Japan on Friday hanged two death-row prisoners including, for the first time, one convicted by lay judges.
It cast a spotlight on the moral and emotional burden of nonprofessionals being asked to hand down death sentences, as participants in lay judge trials may be required to do.
The executions were the first signed off by Justice Minister Mitsuhide Iwaki, a Liberal Democratic Party lawmaker who took the post in October.
Japan and the United States are the only two members of the Group of Seven industrialized nations that still practice capital punishment, though figures by the Death Penalty Information Center show executions in the U.S. hit a 20-year low in 2014 at 35 in seven states.
The killings Friday morning involved two convicted murderers. One killed two women he had intended to rob, while the other stabbed to death his landlord and two other people.
Sumitoshi Tsuda, 63, was convicted and sentenced to hang in a lay judge trial in connection with the 2009 triple-murder at his apartment in Kawasaki.
His death penalty, handed down by the Yokohama District Court in June 2011, was finalized soon after, when he withdrew an appeal. Tsuda’s victims lived adjacent to him, and prosecutors said he harbored hard feelings against them.
Kazuyuki Wakabayashi, 39, strangled and bludgeoned to death two women — a 52-year-old mother and her 24-year-old daughter — in Iwate Prefecture in 2006 after breaking into their home with the intent of committing robbery and rape. Wakabayashi dumped their bodies on a mountain.
“Their crimes were extremely selfish and brutal,” Iwaki told a news conference following the executions. “I scrutinized their cases very carefully before authorizing their executions.”
Asked about the precedent set by Tsuda’s execution, Iwaki said only that he “fulfilled (his) professional responsibility” in following through on the decision made by ordinary citizens in deliberation with professional judges.
Under the lay judge system, introduced in 2009, six citizens decide on guilt and the sentence in a closed-door discussion with three professional judges.
Asked whether the ministry would offer support for former lay judges who might feel responsibility for Tsuda’s death, the minister replied that it could be considered.
Masayoshi Taguchi, one of 20 former lay judges who petitioned the Justice Ministry in February last year for an immediate halt to capital punishment, said the only thing that would alleviate anguish by lay judges at sentencing would be the full disclosure of information relating to the death penalty.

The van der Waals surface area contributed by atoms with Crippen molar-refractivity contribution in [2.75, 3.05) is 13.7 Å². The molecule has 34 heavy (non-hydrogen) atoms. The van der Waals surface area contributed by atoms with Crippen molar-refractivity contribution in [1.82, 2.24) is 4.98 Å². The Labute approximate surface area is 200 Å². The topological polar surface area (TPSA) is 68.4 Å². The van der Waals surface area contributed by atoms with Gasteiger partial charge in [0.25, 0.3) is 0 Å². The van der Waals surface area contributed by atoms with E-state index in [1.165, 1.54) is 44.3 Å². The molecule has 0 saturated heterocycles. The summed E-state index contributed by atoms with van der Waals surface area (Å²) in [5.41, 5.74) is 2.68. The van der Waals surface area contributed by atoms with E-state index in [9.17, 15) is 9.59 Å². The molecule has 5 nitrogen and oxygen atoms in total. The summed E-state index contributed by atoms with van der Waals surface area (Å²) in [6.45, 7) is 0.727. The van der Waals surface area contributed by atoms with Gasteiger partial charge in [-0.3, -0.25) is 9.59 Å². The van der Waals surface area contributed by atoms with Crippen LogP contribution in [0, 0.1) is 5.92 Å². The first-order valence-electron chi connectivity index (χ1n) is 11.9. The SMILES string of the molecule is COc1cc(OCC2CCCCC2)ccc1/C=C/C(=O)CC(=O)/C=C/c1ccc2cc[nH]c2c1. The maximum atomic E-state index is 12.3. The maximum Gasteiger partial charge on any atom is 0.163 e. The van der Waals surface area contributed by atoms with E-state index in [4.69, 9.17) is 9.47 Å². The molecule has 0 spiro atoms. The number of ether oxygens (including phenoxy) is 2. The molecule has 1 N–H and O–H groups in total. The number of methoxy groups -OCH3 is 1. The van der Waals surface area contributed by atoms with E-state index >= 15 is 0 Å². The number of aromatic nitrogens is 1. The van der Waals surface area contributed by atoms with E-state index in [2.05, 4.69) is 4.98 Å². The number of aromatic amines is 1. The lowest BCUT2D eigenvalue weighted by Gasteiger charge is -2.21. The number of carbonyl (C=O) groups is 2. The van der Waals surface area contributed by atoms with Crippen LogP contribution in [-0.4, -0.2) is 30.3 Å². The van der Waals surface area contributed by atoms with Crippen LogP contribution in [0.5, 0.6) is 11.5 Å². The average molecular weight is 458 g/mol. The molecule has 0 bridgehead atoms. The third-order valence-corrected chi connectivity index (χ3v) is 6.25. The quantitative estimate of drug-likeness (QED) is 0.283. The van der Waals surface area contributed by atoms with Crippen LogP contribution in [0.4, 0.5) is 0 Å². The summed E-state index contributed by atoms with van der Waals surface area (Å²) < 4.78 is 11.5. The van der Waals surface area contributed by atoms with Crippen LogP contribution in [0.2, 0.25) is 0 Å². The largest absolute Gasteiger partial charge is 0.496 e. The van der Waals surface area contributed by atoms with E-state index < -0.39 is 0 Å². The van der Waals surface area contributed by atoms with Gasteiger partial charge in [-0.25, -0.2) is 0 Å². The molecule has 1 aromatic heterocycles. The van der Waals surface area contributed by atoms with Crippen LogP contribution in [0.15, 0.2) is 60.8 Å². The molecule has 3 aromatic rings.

Taguchi said some former lay judges found such a decision difficult without understanding how executions were carried out or why, for example, prisoners were only given a few hours’ notice before being sent to the gallows.
“It’s like you are being told to keep driving while blindfolded, only to end up running over somebody,” Taguchi said.
Without greater clarity, “lay judges will forever be burdened with the thought that they played a part in taking away somebody’s life,” he said.
A fellow former lay judge, who served in a Tokyo robbery-murder trial, said the penalty was partly understandable as “Japan adopted this system in accordance with law.” But Sakae Wagatsuma, 52, from Iiyama, Nagano Prefecture, said the sentencing should be left to professional judges alone.
“Making citizens decide whether to hand down death sentences shows the irresponsibility of the judiciary,” she said.
In the trial in which Wagatsuma served, the defendant was sentenced to death. The ruling was later reduced by a higher court to life in prison.
“The more time that passed after the verdict, the more I started questioning the death penalty system and now I waver on the issue, unable to find my answer,” she said. “I believe that people who took part in sentencing the two inmates (hanged today) may be going through the same feelings.”
Shinichi Ishizuka, a professor of criminal law at Ryukoku University, said the fact that Tsuda withdrew his appeal meant an opportunity to examine the lay judges’ decision was lost.
“I presume the lay judges who took part in the rulings on the two inmates will have to deal with emotional distress for the rest of their lives,” he said.
Ishizuka stressed the judges were selected to represent the citizens, so their moral dilemma should be shared by everyone else.
“All citizens should think hard about the death penalty” and the consequences of such rulings, Ishizuka said.
The Japan chapter of Amnesty International condemned the executions, slamming the government for adhering to capital punishment despite a global trend toward abolishing the practice.
“By refusing to stop, Japan will remain one of the few countries with little regard for human rights,” the organization said.
Friday’s executions left a total of 127 inmates on death row. Of those, 92 are applying for a retrial and 25 for an amnesty.
Information from Kyodo added
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